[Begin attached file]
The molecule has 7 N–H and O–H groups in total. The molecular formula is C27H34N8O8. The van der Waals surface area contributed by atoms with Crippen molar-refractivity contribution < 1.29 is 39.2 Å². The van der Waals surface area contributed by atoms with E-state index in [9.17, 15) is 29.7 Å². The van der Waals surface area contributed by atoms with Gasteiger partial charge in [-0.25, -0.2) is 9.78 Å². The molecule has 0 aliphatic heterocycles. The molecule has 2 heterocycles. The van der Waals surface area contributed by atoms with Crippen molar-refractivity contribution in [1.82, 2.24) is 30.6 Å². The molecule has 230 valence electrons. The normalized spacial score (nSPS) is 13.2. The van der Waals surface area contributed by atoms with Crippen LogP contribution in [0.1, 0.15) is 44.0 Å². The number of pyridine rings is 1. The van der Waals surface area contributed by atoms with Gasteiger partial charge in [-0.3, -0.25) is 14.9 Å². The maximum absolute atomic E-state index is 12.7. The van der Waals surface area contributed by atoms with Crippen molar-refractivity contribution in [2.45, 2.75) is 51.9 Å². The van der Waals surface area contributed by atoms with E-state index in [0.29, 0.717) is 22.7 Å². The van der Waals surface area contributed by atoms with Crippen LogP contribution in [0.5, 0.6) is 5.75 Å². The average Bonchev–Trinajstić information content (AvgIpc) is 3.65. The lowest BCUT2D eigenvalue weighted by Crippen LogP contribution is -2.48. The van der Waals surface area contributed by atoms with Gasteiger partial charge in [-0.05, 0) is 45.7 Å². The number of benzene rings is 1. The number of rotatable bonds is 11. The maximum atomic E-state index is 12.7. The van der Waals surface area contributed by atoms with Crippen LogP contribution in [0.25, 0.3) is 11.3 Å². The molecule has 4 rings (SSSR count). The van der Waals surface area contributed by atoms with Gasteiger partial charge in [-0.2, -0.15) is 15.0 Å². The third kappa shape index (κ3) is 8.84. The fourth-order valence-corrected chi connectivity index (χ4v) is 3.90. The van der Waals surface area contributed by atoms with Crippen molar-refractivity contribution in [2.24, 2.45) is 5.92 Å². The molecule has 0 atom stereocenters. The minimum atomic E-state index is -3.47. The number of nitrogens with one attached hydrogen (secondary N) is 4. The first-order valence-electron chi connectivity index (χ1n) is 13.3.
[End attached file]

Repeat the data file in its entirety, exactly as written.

The molecule has 7 N–H and O–H groups in total. The molecular formula is C27H34N8O8. The van der Waals surface area contributed by atoms with Crippen molar-refractivity contribution < 1.29 is 39.2 Å². The van der Waals surface area contributed by atoms with E-state index in [9.17, 15) is 29.7 Å². The van der Waals surface area contributed by atoms with Gasteiger partial charge in [-0.25, -0.2) is 9.78 Å². The molecule has 0 aliphatic heterocycles. The molecule has 2 heterocycles. The van der Waals surface area contributed by atoms with Crippen molar-refractivity contribution in [1.82, 2.24) is 30.6 Å². The molecule has 230 valence electrons. The normalized spacial score (nSPS) is 13.2. The van der Waals surface area contributed by atoms with Crippen LogP contribution in [0.1, 0.15) is 44.0 Å². The number of pyridine rings is 1. The van der Waals surface area contributed by atoms with Gasteiger partial charge in [-0.3, -0.25) is 14.9 Å². The maximum absolute atomic E-state index is 12.7. The van der Waals surface area contributed by atoms with Crippen molar-refractivity contribution in [2.45, 2.75) is 51.9 Å². The van der Waals surface area contributed by atoms with E-state index in [0.29, 0.717) is 22.7 Å². The van der Waals surface area contributed by atoms with Crippen LogP contribution in [0.5, 0.6) is 5.75 Å². The average Bonchev–Trinajstić information content (AvgIpc) is 3.65. The lowest BCUT2D eigenvalue weighted by Crippen LogP contribution is -2.48. The van der Waals surface area contributed by atoms with Gasteiger partial charge in [-0.05, 0) is 45.7 Å². The number of benzene rings is 1. The number of rotatable bonds is 11. The maximum atomic E-state index is 12.7. The van der Waals surface area contributed by atoms with Crippen LogP contribution in [0.25, 0.3) is 11.3 Å². The molecule has 4 rings (SSSR count). The van der Waals surface area contributed by atoms with Gasteiger partial charge in [-0.2, -0.15) is 15.0 Å². The third kappa shape index (κ3) is 8.84. The fourth-order valence-corrected chi connectivity index (χ4v) is 3.90. The van der Waals surface area contributed by atoms with Crippen molar-refractivity contribution in [2.24, 2.45) is 5.92 Å². The molecule has 0 atom stereocenters. The minimum atomic E-state index is -3.47. The number of nitrogens with one attached hydrogen (secondary N) is 4. The first-order valence-electron chi connectivity index (χ1n) is 13.3.